University of Utah surpasses the likes of MIT to become the nation's leader in new tech startups
Brittain said scientists with a product idea are given small micro-grants of around $5,000 to help develop their idea. His office reviews their research and larger grants are then awarded to develop a prototype. If the research scientist can prove the technology is commercially viable, they can then apply directly to the state for an innovation grant of up to $50,000. The state's return on its investment, Brittain said, comes in the form of royalty revenue, federal grants, quality local jobs and increased tax revenues.
From lice to lies
Brittain holds a clear plastic square, the size of a sugar cube. Embedded in it is a tiny microchip with even tinier micro-prongs. The chip is designed to be implanted in the brain to help patients with bladder incontinence. The researcher had trouble tuning the chip, but given a state grant he's been able to work toward creating a commercially viable version, Brittain said.
Elsewhere in the U.'s Research Park, the new startup LouseBuster has developed a new way to rid kids of head lice without using any chemicals. The device looks like a small vacuum cleaner with a comb attachment. Warmed air is used to dehydrate lice and eggs.
The idea was actually the brainchild of a bird expert, said LouseBuster CEO Larry Rigby. Dale Clayton was already familiar with lice that inhabit birds.
"One day his two elementary school-age kids came down with lice and he had to do the shampoo and whole treatment," Rigby said. But recently, many strains of lice have begun to develop a resistance to the chemicals commonly used in over-the-counter products. Clayton knew that lice do not survive long outside of their host, mainly due to dehydration. What if one could accelerate the process?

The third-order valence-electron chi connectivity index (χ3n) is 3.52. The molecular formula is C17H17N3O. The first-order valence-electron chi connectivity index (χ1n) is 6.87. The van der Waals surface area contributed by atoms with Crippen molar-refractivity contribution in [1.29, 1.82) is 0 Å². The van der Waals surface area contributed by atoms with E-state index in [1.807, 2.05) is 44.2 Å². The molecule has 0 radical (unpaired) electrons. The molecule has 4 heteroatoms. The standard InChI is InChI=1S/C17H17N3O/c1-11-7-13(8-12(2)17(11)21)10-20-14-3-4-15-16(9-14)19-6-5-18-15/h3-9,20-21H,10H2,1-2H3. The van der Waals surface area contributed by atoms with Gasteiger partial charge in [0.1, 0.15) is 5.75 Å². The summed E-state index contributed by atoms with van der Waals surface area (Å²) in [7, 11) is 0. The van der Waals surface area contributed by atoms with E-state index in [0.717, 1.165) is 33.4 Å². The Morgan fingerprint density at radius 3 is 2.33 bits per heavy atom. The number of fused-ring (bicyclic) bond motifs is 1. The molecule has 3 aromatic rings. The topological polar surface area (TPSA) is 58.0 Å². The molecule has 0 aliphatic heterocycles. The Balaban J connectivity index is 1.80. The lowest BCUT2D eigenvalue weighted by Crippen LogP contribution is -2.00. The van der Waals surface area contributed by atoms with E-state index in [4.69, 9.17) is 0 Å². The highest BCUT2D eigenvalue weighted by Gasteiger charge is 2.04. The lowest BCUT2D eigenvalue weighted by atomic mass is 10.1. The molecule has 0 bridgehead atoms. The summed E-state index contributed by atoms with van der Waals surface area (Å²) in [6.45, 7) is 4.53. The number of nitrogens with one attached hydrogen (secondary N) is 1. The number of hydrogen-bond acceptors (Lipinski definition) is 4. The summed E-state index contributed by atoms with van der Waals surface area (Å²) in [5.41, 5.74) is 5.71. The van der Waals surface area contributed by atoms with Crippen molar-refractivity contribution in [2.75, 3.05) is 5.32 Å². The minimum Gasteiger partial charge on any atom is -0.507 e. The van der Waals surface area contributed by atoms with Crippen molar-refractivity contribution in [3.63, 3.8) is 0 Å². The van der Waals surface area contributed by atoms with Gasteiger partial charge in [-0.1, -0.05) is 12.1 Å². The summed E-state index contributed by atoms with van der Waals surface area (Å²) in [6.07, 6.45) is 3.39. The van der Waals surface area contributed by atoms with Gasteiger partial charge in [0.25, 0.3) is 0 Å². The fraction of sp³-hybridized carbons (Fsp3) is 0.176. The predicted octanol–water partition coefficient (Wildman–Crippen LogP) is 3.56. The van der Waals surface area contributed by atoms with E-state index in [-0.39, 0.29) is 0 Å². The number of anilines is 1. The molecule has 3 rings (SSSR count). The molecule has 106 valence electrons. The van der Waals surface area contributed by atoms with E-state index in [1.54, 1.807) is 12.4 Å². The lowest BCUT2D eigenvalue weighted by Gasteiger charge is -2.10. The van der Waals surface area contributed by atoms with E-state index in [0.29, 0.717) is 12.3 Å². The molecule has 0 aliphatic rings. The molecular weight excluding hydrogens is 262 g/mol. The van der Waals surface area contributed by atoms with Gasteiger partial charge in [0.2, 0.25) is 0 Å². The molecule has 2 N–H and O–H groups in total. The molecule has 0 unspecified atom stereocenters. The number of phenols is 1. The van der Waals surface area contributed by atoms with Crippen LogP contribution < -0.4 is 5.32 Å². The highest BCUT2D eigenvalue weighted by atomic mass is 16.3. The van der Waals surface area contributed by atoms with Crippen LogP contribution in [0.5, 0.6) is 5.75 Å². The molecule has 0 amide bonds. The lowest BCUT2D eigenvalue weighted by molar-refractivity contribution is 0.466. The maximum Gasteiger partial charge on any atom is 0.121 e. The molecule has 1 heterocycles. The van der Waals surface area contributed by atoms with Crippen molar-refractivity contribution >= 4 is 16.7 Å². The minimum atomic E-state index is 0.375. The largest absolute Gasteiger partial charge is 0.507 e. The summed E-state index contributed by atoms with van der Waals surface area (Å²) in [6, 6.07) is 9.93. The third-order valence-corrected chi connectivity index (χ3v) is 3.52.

Clayton played with hair dryers, but found them too harsh. Still, his published scientific study of 350 kids showed his idea had promise. Using grant money, Clayton developed a prototype LouseBuster. The company recently received FDA clearance and is ready to set up manufacturing.
Rigby said with support from the U. and the state, his company has managed to grow, selling units in 12 countries and more than 25 states in the U.S. In exchange for the state's $300,000 investment, the U. will receive 5 percent of the company's royalties.
"It's a very, very friendly environment for a startup company to come in," said Donald Sanborn, president of Credibility Assessment Technologies. Sanborn, a venture capital investor himself, stepped in to head the business end of Credibility Assessment Technologies. The device was invented by John Kircher, who helped develop the technology used in traditional lie detectors.
The company has developed a new form of lie detection, using eye movements as an indicator of deception. In addition to several state grants, Sanborn said the U. has provided help with legal issues, marketing, expert mentoring and creating a business plan.
"If we were on the outside, none of that would be available to us," he said.
The company has drawn interest from federal government agencies, such as the U.S. State Department, as well as foreign groups, which want to use the technology to screen prospective employees.
It looks like their first customers may be the Mexican government, who want to screen government officials in an effort to combat corruption in that country.
Succeeding in business
The second part of the U.'s rise as a technology venture powerhouse comes via its business support for startups, Brittain said, adding it typically takes two and a half years to transition to a new company, and another four years for that company to begin generating revenue. A detailed business plan is needed to keep things on track and in perspective.
The Lassonde New Venture Development Center was started at the U.'s David Eccles School of Business in 2002, with a $13.2 million endowment from U. alumni, Pierre Lassonde, the former president of Newmont Mining Corp. The center has been integral in the U.'s new venture development success, said Lassonde Center director Troy D'Ambrosio.
The center uses scholarships to entice promising graduate students from various colleges of study to come together and build businesses around budding technologies.
"The idea was to bring science and engineering school students and business school students together and have them do something," D'Ambrosio said.